Unfinished Places by The Emerging Politics of (Re) making Cairo's Old Quarters examines postcolonial planning practices that aimed to modernise Cairo¿s urban spaces. The author examines the expanding field of postcolonial urbanism by linking the state¿s political ideologies and systems of governance with methods of spatial representations that aimed to transform the urban realm in Cairo. Adopting an interdisciplinary approach, the study draws on planning, history and politics to develop a distinctive account of postcolonial planning in Cairo following Egypt¿s 1952 revolution. The book widely connects the ideological role of a different type of politicised urbanism practised during the days of Nasser, Sadat and Mubarak and the overarching policies, institutions and attitudes involved in the visions for (re) building a new nation in Egypt. By examining the notion of remaking urban spaces, the study interprets the ambitions and powers of state policies for improving the spatial qualities of Cairo¿s old districts since the early 20th century. These acts are situated in their spatial, political and historical contexts of Cairo¿s heterogeneous old quarters and urban spaces particularly the remaking of one of the city¿s older quarts named Bulaq Abul Ela established during the Ottoman rule in the thirteenth century. It therefore writes, in a chronological sequence, a narrative through time and space connecting various layers of historical and contemporary political phases for remaking Bulaq. The endeavor is to explain this process from a spatial perspective in terms of the implications and consequences not only on places, but also on the people¿s everyday practices. By deeply investigating the problems and consequences; the strengths and weaknesses; and the state¿s reliability to achieve the remaking objectives, the book reveals evidence that shifting forms of governance had anchored planning practices into a narrow path of creativity and responsive planning.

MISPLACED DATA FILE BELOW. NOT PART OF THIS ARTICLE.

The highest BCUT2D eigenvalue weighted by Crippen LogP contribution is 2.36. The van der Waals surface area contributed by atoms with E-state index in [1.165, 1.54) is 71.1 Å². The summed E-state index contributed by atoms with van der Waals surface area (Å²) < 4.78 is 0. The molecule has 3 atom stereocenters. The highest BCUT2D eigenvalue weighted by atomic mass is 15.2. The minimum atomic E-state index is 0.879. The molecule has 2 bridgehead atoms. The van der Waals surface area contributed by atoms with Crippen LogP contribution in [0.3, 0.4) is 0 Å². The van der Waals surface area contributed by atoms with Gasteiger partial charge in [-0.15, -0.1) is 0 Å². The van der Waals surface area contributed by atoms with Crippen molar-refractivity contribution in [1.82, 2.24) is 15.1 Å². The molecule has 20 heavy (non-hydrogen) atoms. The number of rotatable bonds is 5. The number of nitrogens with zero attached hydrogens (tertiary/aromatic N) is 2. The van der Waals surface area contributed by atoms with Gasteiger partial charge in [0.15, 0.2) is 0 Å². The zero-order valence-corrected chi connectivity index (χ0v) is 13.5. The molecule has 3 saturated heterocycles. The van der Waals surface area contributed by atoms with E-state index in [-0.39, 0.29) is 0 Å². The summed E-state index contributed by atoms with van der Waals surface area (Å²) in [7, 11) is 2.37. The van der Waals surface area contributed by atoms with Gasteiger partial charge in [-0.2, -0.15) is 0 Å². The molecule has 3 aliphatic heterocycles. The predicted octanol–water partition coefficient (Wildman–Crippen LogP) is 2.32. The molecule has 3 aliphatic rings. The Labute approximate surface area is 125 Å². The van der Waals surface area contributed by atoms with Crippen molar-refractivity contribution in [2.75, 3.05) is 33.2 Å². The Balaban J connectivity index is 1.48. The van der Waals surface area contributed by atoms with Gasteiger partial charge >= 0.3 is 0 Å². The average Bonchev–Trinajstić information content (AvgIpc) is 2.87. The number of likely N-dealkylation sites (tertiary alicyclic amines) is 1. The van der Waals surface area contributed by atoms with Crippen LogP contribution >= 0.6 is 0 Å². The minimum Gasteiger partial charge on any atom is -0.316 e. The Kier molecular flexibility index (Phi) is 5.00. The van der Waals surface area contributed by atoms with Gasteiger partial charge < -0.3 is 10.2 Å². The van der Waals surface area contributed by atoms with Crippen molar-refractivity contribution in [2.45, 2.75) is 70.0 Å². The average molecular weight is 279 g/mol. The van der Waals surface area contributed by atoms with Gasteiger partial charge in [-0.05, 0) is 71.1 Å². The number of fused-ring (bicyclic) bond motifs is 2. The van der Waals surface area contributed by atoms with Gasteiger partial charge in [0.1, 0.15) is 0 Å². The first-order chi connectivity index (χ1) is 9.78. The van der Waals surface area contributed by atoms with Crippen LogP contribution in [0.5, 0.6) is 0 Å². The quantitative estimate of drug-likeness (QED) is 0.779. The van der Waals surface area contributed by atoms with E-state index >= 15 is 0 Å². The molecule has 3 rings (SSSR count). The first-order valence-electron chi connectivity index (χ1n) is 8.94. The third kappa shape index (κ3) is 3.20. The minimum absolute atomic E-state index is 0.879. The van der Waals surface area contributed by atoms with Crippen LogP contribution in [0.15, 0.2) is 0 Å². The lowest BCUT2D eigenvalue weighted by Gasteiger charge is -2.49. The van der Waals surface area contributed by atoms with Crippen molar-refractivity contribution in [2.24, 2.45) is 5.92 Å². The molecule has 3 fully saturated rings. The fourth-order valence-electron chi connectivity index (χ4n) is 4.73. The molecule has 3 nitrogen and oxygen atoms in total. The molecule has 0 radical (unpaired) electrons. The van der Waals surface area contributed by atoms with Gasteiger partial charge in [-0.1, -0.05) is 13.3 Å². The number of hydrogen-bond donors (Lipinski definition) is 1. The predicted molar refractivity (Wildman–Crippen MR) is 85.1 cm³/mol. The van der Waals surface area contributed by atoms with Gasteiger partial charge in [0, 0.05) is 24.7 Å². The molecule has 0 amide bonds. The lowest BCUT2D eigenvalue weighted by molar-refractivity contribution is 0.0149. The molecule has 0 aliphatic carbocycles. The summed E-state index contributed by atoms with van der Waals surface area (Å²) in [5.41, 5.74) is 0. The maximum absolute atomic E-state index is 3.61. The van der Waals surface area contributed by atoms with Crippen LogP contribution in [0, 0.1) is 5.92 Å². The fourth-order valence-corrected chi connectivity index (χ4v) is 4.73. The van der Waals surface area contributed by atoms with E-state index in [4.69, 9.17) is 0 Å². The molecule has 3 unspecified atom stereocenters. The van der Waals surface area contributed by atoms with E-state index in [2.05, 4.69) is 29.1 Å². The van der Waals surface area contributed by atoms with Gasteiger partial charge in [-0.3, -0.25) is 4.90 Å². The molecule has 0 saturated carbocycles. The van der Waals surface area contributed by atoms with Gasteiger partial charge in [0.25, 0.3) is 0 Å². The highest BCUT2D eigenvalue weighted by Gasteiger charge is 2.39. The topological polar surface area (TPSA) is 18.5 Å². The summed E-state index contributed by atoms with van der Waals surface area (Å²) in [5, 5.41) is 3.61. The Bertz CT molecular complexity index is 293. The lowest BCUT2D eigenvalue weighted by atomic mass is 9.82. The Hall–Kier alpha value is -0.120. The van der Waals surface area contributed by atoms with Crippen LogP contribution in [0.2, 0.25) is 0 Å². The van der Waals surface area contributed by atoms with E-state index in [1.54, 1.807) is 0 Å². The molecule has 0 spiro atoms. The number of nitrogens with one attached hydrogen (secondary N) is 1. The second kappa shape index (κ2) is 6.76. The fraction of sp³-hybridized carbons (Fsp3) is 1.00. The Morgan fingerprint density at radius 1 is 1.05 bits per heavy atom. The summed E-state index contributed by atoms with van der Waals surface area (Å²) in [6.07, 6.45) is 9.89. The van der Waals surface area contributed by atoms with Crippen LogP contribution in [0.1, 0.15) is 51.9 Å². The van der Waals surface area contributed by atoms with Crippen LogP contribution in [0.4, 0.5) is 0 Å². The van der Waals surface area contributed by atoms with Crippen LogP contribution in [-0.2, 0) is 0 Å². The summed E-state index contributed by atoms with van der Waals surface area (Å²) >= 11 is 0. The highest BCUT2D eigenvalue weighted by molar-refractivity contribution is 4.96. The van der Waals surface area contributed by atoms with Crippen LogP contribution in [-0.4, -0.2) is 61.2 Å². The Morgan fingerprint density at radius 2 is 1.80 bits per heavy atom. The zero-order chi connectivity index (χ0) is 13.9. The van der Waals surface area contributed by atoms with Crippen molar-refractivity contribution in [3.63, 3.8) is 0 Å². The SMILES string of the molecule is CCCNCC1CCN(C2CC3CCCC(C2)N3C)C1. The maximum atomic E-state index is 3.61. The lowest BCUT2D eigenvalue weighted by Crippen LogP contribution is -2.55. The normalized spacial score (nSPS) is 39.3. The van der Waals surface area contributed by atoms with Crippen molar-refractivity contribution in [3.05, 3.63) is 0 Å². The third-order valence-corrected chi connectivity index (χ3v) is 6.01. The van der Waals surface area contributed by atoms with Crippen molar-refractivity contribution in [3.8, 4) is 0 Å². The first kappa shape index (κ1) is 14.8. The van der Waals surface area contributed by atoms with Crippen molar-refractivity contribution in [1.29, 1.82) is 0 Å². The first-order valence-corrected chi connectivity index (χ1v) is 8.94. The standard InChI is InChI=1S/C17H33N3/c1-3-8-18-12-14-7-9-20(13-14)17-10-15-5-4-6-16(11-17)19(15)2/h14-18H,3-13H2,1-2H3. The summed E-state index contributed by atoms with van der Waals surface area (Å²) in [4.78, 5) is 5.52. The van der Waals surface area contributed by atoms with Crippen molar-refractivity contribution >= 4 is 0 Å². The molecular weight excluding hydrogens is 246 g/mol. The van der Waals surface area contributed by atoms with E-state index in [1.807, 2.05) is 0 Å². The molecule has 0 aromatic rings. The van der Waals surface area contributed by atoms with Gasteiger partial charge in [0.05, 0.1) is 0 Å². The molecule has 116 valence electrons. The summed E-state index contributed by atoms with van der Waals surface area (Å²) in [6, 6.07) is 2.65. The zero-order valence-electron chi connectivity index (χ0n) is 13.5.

Publication Date: 2016-11-23